Fasting does not change God. Fasting changes us. Our Sunday School class and others in our church family are participating in, “A Place at the Table: 40 Days of Solidarity with the Poor.” (http://chrisseay.net/) We did this last fall and it was such a rewarding experience that they wanted to do it again leading up to Easter. As individuals, we are fasting from a variety of things: a meal a day, second servings, facebook, music, variety of food, sleep, laziness, sweets, creamer, and more. As a church family, we are encouraging each other and providing a level of accountability to help us on the hard days when the physical world seems to close in on us.
Like chocolate. I rarely “crave” chocolate but as soon as my mind thinks I’m not supposed to have any, it starts calling my name! I’ve even had to say out loud for the chocolate to “get behind me!” Does fasting from chocolate draw me closer to God? Not necessarily. For me, I must deny self and allow my heart, soul, and mind to become more sensitive to hear God’s voice. Opening myself up to the things that are very important to God so that they become important to me and seeing God’s will for my life. Oppression and starvation were all over the world last year and last month, but today, I see them everywhere I look; in the things I read.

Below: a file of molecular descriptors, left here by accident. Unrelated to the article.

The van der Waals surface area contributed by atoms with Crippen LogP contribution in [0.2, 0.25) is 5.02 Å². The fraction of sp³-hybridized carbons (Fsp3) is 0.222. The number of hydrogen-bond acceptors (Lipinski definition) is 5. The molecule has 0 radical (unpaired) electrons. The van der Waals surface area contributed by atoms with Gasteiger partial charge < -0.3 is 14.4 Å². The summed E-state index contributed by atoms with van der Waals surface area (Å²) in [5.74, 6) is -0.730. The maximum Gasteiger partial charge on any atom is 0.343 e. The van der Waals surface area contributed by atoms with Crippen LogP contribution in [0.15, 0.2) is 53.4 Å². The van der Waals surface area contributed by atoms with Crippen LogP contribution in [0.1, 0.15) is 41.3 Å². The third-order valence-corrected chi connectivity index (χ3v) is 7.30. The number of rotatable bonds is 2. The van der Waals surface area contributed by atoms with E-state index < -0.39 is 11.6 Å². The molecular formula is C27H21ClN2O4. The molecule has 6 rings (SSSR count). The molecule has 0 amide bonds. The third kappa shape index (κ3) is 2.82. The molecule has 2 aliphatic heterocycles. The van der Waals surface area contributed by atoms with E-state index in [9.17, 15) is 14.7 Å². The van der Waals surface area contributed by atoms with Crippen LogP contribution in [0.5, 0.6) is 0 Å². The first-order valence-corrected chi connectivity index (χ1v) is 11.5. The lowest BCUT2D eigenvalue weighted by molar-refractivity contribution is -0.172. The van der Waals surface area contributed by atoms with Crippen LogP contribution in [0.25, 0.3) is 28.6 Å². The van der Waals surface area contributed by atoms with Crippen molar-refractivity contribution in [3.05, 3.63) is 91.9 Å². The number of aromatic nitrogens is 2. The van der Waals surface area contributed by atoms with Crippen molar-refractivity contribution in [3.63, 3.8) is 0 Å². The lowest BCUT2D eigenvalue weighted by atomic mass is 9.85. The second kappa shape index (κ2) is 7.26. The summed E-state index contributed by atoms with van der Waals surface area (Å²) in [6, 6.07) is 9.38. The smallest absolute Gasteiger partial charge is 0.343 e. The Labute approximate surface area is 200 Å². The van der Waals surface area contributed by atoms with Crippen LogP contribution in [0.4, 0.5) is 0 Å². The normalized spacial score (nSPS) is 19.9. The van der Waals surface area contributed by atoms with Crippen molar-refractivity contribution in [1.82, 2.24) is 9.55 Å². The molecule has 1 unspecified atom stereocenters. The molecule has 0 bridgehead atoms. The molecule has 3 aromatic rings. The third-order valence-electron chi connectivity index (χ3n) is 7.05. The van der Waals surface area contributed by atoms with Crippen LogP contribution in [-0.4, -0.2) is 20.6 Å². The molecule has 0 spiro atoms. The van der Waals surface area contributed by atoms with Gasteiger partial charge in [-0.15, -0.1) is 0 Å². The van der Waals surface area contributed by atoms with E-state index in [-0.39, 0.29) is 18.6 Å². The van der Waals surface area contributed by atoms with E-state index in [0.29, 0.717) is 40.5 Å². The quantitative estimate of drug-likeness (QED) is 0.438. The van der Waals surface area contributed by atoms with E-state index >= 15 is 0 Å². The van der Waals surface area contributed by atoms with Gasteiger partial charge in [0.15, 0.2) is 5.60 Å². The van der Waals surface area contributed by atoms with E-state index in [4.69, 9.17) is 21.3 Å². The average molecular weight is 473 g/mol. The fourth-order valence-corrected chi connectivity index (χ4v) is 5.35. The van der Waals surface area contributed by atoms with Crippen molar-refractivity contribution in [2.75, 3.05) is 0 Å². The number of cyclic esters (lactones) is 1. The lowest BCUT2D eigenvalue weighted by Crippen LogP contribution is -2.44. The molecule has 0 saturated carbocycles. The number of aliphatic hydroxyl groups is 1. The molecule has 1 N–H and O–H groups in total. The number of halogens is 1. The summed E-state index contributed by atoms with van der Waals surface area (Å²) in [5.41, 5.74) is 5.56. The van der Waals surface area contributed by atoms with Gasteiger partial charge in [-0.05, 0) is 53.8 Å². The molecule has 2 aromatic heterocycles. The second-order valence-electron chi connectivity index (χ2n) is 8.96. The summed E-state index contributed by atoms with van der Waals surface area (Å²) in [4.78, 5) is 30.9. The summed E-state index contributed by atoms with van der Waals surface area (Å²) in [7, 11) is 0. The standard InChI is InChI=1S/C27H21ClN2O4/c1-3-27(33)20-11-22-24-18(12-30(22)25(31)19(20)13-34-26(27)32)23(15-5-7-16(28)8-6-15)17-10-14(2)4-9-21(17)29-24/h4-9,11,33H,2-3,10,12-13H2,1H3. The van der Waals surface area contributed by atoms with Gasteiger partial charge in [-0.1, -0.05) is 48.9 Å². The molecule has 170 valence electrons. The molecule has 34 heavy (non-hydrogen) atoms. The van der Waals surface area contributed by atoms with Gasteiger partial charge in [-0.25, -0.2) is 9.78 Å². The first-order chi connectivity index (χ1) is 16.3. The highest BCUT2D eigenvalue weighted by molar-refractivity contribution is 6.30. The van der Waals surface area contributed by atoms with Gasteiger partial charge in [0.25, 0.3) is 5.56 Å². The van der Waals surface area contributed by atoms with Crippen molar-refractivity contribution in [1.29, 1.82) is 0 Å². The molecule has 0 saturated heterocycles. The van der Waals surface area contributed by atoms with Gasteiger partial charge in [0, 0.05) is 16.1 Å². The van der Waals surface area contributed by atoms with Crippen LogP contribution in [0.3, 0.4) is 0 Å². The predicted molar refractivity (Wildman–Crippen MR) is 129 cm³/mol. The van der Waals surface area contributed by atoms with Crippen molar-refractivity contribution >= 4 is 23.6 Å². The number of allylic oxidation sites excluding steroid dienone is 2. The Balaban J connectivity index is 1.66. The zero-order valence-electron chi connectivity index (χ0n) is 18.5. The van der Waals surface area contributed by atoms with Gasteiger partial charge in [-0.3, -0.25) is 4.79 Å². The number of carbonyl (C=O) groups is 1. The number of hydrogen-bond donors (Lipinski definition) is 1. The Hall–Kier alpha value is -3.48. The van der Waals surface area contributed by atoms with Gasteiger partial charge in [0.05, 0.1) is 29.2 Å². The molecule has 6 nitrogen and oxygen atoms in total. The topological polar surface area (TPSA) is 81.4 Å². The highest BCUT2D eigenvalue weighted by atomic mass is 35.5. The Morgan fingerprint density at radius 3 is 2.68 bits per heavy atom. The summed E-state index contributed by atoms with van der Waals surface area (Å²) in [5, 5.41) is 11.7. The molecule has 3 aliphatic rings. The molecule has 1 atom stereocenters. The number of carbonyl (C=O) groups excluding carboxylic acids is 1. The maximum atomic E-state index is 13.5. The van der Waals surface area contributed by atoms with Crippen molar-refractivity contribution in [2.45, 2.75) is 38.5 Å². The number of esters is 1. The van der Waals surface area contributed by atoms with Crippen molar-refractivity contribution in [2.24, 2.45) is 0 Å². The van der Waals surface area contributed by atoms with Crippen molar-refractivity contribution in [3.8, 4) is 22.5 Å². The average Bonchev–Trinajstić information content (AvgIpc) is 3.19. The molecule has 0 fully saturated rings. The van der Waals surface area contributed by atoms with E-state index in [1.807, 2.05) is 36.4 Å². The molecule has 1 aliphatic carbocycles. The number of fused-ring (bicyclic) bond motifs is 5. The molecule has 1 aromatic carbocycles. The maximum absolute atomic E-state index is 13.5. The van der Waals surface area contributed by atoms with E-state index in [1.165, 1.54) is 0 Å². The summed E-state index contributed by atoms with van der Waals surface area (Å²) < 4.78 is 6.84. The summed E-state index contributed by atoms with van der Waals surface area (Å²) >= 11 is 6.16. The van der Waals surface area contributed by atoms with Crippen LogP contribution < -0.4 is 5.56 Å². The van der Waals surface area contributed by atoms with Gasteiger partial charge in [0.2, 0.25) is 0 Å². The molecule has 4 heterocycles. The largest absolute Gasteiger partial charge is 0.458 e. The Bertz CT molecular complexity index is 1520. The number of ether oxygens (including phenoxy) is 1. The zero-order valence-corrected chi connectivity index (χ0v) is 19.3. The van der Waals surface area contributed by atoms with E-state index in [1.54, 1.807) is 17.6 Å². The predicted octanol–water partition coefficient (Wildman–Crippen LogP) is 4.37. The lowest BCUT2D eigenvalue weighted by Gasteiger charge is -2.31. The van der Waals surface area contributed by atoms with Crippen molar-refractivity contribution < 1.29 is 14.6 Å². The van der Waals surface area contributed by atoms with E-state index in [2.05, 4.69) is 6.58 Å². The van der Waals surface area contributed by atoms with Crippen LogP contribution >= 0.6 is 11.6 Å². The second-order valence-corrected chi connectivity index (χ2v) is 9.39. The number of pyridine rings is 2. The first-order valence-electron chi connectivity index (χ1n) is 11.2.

After our fast last fall, my own family followed our children’s lead, and by eating simply for two weeks of the month we were able to sponsor two more children through Compassion International. I don’t say this to brag but as encouragement to others that children understand the concept of doing things in order to feel what “poor people feel.” I have learned so much by simply following my children’s and youth’s lead to fast in order to have compassion for another; that is, to “feel sympathy and sorrow for another, followed by the strong desire to alleviate the suffering”—the definition of compassion.
I just spent a week in Ecuador with Compassion International. I saw first hand how content one can be when they have Jesus. It made me stop and think about how discontent I can quickly become over trivial things and honestly, I am embarrassed. Now, when the devil starts whispering, I call on Jesus to show me again how, “On the night he was betrayed, the Lord Jesus took some bread and gave thanks to God for it” (1 Corinthians 11:23b-24). Gratitude goes hand in hand with fasting. I am grateful for the physical pains that remind me God sees hurting people all over the world, and he desires for me to be grateful for what I have and share it with others.
For more posts on this Quaker girl’s journey to lent, check out my blog: www.mamacitalujan.blogspot.com
Contributed by Joy Lujan, Caldwell Friends